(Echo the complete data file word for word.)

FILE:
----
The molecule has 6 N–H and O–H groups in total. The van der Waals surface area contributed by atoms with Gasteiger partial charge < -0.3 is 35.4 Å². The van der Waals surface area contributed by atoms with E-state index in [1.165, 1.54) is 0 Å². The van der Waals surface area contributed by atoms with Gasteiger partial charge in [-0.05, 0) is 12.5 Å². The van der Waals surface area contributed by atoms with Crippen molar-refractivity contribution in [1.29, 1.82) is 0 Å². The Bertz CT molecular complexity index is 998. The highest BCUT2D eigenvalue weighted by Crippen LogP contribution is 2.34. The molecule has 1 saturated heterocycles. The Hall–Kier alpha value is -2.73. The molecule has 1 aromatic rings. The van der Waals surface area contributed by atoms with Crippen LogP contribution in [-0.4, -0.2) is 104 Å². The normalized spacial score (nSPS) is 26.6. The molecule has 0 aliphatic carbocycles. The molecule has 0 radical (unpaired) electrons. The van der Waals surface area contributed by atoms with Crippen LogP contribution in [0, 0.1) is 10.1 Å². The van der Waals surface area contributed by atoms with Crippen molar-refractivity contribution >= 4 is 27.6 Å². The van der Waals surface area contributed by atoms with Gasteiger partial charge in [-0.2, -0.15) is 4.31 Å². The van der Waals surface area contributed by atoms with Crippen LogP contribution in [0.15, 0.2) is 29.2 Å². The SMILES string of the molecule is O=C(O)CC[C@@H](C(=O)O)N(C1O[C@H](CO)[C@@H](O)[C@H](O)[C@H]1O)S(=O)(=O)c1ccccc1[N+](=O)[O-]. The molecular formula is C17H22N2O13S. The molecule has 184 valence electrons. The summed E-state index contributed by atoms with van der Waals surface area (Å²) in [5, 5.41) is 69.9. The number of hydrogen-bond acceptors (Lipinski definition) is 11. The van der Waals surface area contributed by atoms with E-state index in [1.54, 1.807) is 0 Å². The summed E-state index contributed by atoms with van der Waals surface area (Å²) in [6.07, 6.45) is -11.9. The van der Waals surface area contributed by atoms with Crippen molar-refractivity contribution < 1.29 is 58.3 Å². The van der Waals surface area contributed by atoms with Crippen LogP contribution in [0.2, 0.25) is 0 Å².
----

The molecule has 6 N–H and O–H groups in total. The van der Waals surface area contributed by atoms with Gasteiger partial charge < -0.3 is 35.4 Å². The van der Waals surface area contributed by atoms with E-state index in [1.165, 1.54) is 0 Å². The van der Waals surface area contributed by atoms with Gasteiger partial charge in [-0.05, 0) is 12.5 Å². The van der Waals surface area contributed by atoms with Crippen molar-refractivity contribution in [1.29, 1.82) is 0 Å². The Bertz CT molecular complexity index is 998. The highest BCUT2D eigenvalue weighted by Crippen LogP contribution is 2.34. The molecule has 1 saturated heterocycles. The Hall–Kier alpha value is -2.73. The molecule has 1 aromatic rings. The van der Waals surface area contributed by atoms with Crippen LogP contribution in [-0.4, -0.2) is 104 Å². The normalized spacial score (nSPS) is 26.6. The molecule has 0 aliphatic carbocycles. The molecule has 0 radical (unpaired) electrons. The van der Waals surface area contributed by atoms with Crippen LogP contribution in [0, 0.1) is 10.1 Å². The van der Waals surface area contributed by atoms with Crippen molar-refractivity contribution >= 4 is 27.6 Å². The van der Waals surface area contributed by atoms with Gasteiger partial charge in [-0.2, -0.15) is 4.31 Å². The van der Waals surface area contributed by atoms with Crippen LogP contribution in [0.15, 0.2) is 29.2 Å². The SMILES string of the molecule is O=C(O)CC[C@@H](C(=O)O)N(C1O[C@H](CO)[C@@H](O)[C@H](O)[C@H]1O)S(=O)(=O)c1ccccc1[N+](=O)[O-]. The molecular formula is C17H22N2O13S. The molecule has 184 valence electrons. The summed E-state index contributed by atoms with van der Waals surface area (Å²) in [5, 5.41) is 69.9. The number of hydrogen-bond acceptors (Lipinski definition) is 11. The van der Waals surface area contributed by atoms with E-state index in [1.54, 1.807) is 0 Å². The summed E-state index contributed by atoms with van der Waals surface area (Å²) in [6.07, 6.45) is -11.9. The van der Waals surface area contributed by atoms with Crippen molar-refractivity contribution < 1.29 is 58.3 Å². The van der Waals surface area contributed by atoms with Crippen LogP contribution in [0.2, 0.25) is 0 Å².